12 November 2020
How Clothing The Gap is working to close the gap and free the flag
As part of our Reconciliation Action Plan, we see it as fundamental to form relationships with the First Nations communities and to champion Indigenous businesses in our network and client base. We spoke with Laura Thompson and Sarah Sheridan from Clothing The Gap and Spark Health Australia about the work they are doing to free the Aboriginal flag from copyright restrictions so it can be ‘flown, worn and used as a symbol of pride, unity and a collective identity’.
Q1. Tell us about Clothing The Gap.
Clothing The Gap is a Victorian Aboriginal-owned and led social enterprise. We are a fresh and dynamic fashion label managed by health professionals that celebrates Aboriginal people and culture.
We unite Aboriginal and non-Indigenous people through fashion and cause by producing merch with a meaning and encourage people to wear their values on their tee.
Clothing The Gap is a play on the words ‘Closing the Gap’, which is an Australian Government health initiative to help close the life expectancy gap between Aboriginal people and non-Indigenous Australians. Co-Founded by Gunditjmara woman, Laura Thompson, and non-Indigenous health advocate, Sarah Sheridan, Clothing The Gap believes fashion can drive real change in this country while funding and supporting meaningful impact.
A little-known fact is that Clothing The Gap is actually really new, only becoming its own social enterprise in March 2020. Previously, the label was operating under Spark Health, the co-founders Health Promotion brand, and held the name ‘Spark Merch’. Spark Merch produced training singlets and jumpers as participation incentives for the Aboriginal Community health and wellbeing programs.
The dream was to ‘one day’ be able to sell enough merchandise to self-fund the impact work in the Aboriginal Community. We are so excited that this has become a reality thanks to our incredible community of supporters!
Q2. What are some of your signature programs at the Clothing The Gap Foundation? What do these hope to achieve?
As a social-enterprise, Clothing The Gap proudly re-invests in creating social change that promotes equity so that Aboriginal people feel seen and heard. As health professionals, we understand the importance and impact of holistic health and wellbeing, that being seen, heard and valued in the world plays a role in an individual’s and communities physical health and wellness.
We are currently delivering this impact work through our virtual run/walk event series in enabling pricing equity at registration and donating 100% of profits from the events to the Clothing The Gap Foundation.
By building in registration pricing equity we have been able to increase Aboriginal participation with over 25% of total event registrations coming from the Aboriginal Community.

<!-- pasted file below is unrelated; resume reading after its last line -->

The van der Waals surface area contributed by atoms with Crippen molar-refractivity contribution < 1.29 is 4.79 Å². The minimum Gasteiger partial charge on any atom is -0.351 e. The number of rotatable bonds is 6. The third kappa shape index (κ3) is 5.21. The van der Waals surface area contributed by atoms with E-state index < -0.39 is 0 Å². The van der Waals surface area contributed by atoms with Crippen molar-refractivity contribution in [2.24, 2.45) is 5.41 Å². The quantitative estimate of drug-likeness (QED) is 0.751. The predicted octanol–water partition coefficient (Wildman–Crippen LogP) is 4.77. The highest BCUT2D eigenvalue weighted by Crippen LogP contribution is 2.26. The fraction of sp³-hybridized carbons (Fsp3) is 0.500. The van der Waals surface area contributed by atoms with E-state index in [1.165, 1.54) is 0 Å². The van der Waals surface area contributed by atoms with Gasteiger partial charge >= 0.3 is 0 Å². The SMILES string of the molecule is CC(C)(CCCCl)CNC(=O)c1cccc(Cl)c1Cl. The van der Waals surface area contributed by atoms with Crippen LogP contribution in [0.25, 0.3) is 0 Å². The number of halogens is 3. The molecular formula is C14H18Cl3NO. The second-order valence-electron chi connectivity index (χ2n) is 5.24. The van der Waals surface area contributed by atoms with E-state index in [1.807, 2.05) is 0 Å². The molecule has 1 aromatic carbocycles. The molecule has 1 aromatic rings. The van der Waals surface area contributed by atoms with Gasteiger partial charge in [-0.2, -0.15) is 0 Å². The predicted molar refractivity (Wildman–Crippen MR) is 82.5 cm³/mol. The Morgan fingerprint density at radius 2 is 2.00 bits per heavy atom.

With over 11,000 people registering for RunRona and the NAIDOC Virtual March, we’re stoked that thousands of Aboriginal people have stayed active and connected with others during the COVID lockdowns through the Clothing The Gap virtual events.
The Clothing The Gap Foundation facilitates a program called ‘Mob Run This’ to support staff and Community leaders from Aboriginal Community Organisations or Groups to run their own local event alongside the national virtual run/walk event.
‘Mob Run This’ is an online toolkit of customisable resources including social media collateral, flyers, registration support, social media and event tip sheets. The aim is for our team of experienced health promotion and Aboriginal Community engagement specialists to do all of the heavy lifting so that legends on the ground doesn’t have to spend their time recreating marketing material and can get on with doing what they do best – engaging and motivating their own Aboriginal Community to be active together.
Q3. Clothing The Gap have founded the ‘Free the Flag’ movement. Who ‘owns’ the Aboriginal flag and who has the right to reproduce it?
The Aboriginal Flag was designed by Harold Thomas, a Luritja man, in 1972. The flag was proclaimed as an official flag of Australia in 1995 and Harold was awarded copyright in 1997 by the Federal Court after Harold’s authorship was challenged.
Today, there are three licensee holders to the Aboriginal Flag: Gifts Mate, WAM Clothing and Flagworld. These are three non-Indigenous businesses who each hold world-wide exclusive agreements to reproduce the Aboriginal Flag in their respective fields, profiting off Aboriginal peoples’ identity and love for their flag.